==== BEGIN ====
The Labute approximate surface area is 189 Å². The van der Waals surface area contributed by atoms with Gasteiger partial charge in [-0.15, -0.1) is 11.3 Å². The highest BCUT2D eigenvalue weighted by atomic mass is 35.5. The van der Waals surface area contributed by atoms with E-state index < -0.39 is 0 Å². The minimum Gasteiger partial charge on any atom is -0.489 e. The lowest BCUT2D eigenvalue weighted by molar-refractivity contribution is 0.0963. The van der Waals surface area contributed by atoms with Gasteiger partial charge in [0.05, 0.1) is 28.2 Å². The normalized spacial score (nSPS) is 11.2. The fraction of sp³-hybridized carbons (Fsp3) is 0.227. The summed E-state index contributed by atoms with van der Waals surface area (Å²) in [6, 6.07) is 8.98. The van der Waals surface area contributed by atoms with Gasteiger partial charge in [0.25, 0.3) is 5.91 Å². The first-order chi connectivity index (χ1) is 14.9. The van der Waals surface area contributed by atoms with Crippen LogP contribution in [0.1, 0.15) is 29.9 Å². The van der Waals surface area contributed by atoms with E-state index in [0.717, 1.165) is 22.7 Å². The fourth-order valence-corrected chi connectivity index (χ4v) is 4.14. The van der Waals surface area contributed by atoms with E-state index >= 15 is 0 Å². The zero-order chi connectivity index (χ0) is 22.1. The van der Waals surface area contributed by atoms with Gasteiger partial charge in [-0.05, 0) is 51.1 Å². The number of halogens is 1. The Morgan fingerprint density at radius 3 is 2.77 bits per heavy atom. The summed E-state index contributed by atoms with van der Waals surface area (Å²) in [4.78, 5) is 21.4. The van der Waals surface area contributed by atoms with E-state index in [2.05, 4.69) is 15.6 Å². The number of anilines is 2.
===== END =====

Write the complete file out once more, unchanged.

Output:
The Labute approximate surface area is 189 Å². The van der Waals surface area contributed by atoms with Gasteiger partial charge in [-0.15, -0.1) is 11.3 Å². The highest BCUT2D eigenvalue weighted by atomic mass is 35.5. The van der Waals surface area contributed by atoms with E-state index < -0.39 is 0 Å². The minimum Gasteiger partial charge on any atom is -0.489 e. The lowest BCUT2D eigenvalue weighted by molar-refractivity contribution is 0.0963. The van der Waals surface area contributed by atoms with Gasteiger partial charge in [0.05, 0.1) is 28.2 Å². The normalized spacial score (nSPS) is 11.2. The fraction of sp³-hybridized carbons (Fsp3) is 0.227. The summed E-state index contributed by atoms with van der Waals surface area (Å²) in [6, 6.07) is 8.98. The van der Waals surface area contributed by atoms with Gasteiger partial charge in [0.25, 0.3) is 5.91 Å². The first-order chi connectivity index (χ1) is 14.9. The van der Waals surface area contributed by atoms with Crippen LogP contribution in [0.1, 0.15) is 29.9 Å². The van der Waals surface area contributed by atoms with E-state index in [0.717, 1.165) is 22.7 Å². The fourth-order valence-corrected chi connectivity index (χ4v) is 4.14. The van der Waals surface area contributed by atoms with E-state index >= 15 is 0 Å². The zero-order chi connectivity index (χ0) is 22.1. The van der Waals surface area contributed by atoms with Gasteiger partial charge in [-0.05, 0) is 51.1 Å². The number of halogens is 1. The Morgan fingerprint density at radius 3 is 2.77 bits per heavy atom. The summed E-state index contributed by atoms with van der Waals surface area (Å²) in [4.78, 5) is 21.4. The van der Waals surface area contributed by atoms with E-state index in [2.05, 4.69) is 15.6 Å². The number of anilines is 2.